Tuberculosis remains a threat in a global health city
The King County incidence of tuberculosis is 50 percent above the national average, writes guest columnist Dr. David Fleming. Though inroads have been made in prevention and treatment, now is not the time for complacency as local health funding remains in jeopardy.
Special to The Times
IF you were born in Seattle in 1909, the prevalence of communicable diseases such as tuberculosis would have led the smart gambler to bet against you ever celebrating your 45th birthday. Today, a century later, the smart bet now is that you will eventually see a birthday cake with far more candles than that.
With proper sanitation, clean water, and antibiotics and vaccinations to prevent infectious diseases, our life spans have nearly doubled. Today, we face new challenges from noninfectious threats like tobacco and obesity.
Our century of successful work against TB is part of why we are living longer today. As a consequence, some would argue that we should put TB in the rearview mirror and move on to new challenges.
Do not listen to them.
Only constant, active effort is keeping people in Seattle free from TB and living long enough to be affected by our new health challenges.
In King County, more than 100,000 people are infected with TB. And that number is growing. Seattle's emerging reputation as a global crossroads, for all its wonderful benefits, makes our residents more likely to have the disease that infects one-third of the globe. Our local TB rate is 50 percent above the national average, and more than 80 percent of those we identify with active disease are born outside the United States.
Our local TB-control program is our community's front-line defense against this disease, working to ensure that people are diagnosed and treated and their contacts at highest risk of infection are identified and screened. This work is intensive. In 2008, our program evaluated and tested hundreds of contacts in dozens of investigations at work sites, schools, medical facilities and homeless-congregate settings. During the year, more than 2,800 clients make nearly 12,000 visits to our clinic to treat their infections.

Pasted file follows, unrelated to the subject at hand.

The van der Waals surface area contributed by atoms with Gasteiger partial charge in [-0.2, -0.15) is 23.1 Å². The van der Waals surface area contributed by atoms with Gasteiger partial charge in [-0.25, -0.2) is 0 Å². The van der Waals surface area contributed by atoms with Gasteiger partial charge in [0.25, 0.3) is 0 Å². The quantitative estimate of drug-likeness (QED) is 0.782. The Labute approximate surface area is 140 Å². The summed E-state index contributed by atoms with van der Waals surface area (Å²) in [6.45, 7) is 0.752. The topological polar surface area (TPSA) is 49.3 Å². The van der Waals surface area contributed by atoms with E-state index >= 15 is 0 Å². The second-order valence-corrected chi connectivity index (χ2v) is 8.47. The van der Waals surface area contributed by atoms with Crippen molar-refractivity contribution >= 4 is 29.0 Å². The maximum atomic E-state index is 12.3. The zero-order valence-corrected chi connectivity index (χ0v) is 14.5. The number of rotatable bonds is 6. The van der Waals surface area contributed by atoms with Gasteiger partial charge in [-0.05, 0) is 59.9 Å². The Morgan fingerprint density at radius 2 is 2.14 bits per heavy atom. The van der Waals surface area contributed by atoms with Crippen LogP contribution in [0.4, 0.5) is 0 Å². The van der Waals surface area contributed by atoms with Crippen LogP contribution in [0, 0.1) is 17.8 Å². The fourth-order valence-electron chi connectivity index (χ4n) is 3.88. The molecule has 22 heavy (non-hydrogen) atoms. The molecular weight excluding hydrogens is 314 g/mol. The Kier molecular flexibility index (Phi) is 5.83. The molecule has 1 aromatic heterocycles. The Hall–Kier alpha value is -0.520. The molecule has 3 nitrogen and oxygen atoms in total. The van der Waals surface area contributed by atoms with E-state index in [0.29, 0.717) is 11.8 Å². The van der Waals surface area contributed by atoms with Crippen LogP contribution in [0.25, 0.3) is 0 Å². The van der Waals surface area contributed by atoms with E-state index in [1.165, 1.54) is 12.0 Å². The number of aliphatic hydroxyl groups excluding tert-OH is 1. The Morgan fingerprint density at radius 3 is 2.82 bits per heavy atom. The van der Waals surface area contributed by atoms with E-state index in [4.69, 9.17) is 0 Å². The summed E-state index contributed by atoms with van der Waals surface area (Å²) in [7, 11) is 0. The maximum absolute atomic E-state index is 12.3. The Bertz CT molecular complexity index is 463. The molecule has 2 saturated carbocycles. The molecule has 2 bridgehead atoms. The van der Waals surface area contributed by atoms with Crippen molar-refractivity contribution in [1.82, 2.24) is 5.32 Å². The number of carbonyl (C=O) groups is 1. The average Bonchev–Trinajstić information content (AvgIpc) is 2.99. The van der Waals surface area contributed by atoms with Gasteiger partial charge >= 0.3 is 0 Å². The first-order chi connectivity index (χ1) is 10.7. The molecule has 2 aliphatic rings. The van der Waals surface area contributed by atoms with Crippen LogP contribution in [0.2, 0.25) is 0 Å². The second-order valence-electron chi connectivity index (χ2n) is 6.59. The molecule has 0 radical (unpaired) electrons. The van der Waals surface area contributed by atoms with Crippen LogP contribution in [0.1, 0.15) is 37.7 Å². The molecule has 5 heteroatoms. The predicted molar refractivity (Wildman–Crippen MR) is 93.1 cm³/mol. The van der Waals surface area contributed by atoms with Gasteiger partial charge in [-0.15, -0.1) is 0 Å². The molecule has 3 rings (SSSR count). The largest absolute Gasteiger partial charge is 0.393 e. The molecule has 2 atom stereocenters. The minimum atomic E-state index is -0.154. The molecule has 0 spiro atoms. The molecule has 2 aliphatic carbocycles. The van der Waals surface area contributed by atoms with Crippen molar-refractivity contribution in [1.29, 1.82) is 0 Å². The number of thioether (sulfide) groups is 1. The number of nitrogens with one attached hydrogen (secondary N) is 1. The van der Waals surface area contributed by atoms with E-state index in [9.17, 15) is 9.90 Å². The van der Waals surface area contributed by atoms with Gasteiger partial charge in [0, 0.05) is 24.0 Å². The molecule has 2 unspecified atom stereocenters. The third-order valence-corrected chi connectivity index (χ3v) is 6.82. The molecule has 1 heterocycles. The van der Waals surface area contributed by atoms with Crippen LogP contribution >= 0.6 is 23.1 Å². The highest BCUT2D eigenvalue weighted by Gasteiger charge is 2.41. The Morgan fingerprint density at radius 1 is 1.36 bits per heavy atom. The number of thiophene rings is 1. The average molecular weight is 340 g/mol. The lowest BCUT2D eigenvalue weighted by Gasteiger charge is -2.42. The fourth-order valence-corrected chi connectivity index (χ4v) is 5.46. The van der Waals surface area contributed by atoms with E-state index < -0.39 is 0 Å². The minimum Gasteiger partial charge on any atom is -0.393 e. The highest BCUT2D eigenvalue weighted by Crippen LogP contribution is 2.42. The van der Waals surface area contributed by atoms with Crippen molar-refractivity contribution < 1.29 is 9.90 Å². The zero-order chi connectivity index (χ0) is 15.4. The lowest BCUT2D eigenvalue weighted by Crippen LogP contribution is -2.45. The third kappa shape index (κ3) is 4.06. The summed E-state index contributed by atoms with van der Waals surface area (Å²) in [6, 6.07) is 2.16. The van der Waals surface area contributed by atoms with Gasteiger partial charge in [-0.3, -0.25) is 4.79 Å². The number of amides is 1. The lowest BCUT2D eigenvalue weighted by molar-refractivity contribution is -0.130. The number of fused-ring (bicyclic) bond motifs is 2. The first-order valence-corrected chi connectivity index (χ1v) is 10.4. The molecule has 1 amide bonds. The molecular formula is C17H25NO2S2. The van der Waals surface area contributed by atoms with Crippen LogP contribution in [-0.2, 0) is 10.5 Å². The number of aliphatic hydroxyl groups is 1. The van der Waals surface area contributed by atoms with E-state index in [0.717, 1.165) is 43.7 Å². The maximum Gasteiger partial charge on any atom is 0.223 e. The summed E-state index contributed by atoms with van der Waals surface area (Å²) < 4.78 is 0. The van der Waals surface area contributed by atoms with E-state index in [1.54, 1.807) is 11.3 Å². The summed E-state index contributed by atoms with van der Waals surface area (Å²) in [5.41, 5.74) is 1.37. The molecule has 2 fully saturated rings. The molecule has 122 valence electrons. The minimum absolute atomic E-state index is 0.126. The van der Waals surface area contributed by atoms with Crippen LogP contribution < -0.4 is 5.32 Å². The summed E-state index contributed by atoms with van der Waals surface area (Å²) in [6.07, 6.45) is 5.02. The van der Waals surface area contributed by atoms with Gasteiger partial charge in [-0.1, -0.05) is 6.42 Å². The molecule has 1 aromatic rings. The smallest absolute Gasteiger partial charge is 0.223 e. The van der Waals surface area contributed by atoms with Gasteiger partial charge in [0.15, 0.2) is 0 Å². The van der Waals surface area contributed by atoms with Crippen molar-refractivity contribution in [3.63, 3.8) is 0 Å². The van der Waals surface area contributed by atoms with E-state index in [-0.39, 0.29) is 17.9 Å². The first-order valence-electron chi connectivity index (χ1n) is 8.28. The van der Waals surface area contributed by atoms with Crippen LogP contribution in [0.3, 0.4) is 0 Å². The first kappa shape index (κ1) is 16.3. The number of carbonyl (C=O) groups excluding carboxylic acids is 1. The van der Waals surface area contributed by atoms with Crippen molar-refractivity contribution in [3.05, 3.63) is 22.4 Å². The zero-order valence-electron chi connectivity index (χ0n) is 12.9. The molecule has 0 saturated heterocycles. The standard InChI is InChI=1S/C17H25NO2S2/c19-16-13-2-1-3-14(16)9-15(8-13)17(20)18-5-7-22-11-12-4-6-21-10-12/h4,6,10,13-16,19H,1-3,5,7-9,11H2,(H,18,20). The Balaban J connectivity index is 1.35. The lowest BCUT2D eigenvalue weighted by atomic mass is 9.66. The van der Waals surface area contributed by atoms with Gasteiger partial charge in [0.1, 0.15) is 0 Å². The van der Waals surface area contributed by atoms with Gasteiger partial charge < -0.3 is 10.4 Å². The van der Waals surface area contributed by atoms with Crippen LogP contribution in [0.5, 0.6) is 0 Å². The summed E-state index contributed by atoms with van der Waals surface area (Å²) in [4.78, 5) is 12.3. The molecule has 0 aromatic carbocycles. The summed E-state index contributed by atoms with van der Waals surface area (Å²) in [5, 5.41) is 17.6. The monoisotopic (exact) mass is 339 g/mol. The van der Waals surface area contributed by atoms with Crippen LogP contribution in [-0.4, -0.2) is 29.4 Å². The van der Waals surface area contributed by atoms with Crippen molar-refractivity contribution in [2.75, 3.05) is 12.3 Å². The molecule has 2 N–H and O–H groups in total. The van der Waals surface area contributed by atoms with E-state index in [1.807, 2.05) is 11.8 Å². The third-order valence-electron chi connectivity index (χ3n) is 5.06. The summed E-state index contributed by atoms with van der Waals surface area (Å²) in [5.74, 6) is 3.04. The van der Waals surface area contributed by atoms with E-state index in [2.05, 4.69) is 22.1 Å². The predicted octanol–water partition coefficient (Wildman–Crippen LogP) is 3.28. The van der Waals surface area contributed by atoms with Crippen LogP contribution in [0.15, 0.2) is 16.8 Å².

This hard work has brought us success. Last year, in our highly diverse and vulnerable group of patients with active TB, no one discontinued or refused to complete TB treatment. And our prevalence of multi-drug resistance is very low, currently hovering below 2.5 percent.
So, some would argue even though our fight against TB remains an active battle, we can rest easy because we are winning.
Again, do not listen.
Unfortunately, we face a major setback, not from a new strain or old drugs, but from a lack of resources. Across the country, including here in King County, health departments are struggling to deliver essential services, including TB services, as deficits loom, dollars are cut and programs are eliminated.
TB will take advantage when we drop our guard. In the early 1990's, the United States saw a resurgence of the disease as funding fell for TB-control activities. But if learning means changing behaviors, we have not yet learned the need for maintaining active public-health programs, including TB control. Public Health — Seattle & King County has cut our TB program twice in the past year — not because we do not know better, but because there is no public-health money to support it.
Sadly, in these difficult economic times, cutting TB-control activities is not only bad health policy, it is also bad economic policy. The inevitable result of less detection and effective treatment for TB today is more disease in the future, as well as time-consuming and costly drug resistance.
This year's Pacific Health Summit, which convenes in Seattle this week, ushers in a new era of opportunity for global TB prevention. More than 250 leaders from around the world will discuss the rapid emergence of multiple-drug-resistant TB as a major global-health threat.
It is ironic that locally, in our city of increasing global health prominence, we face a crisis in delivery of proven TB-control measures because of a lack of financing.
This state of affairs is an important reminder of our collective need to assure the integrity of the entire chain of discovery, development and delivery if the promise of new science and technology is to translate into better health. And, perhaps more sobering, we must acknowledge that the soundness of this chain is not just an issue in Sudan, Somalia and Sierra Leone, but in Seattle as well.
Dr. David Fleming is director and health officer for Public Health — Seattle & King County.
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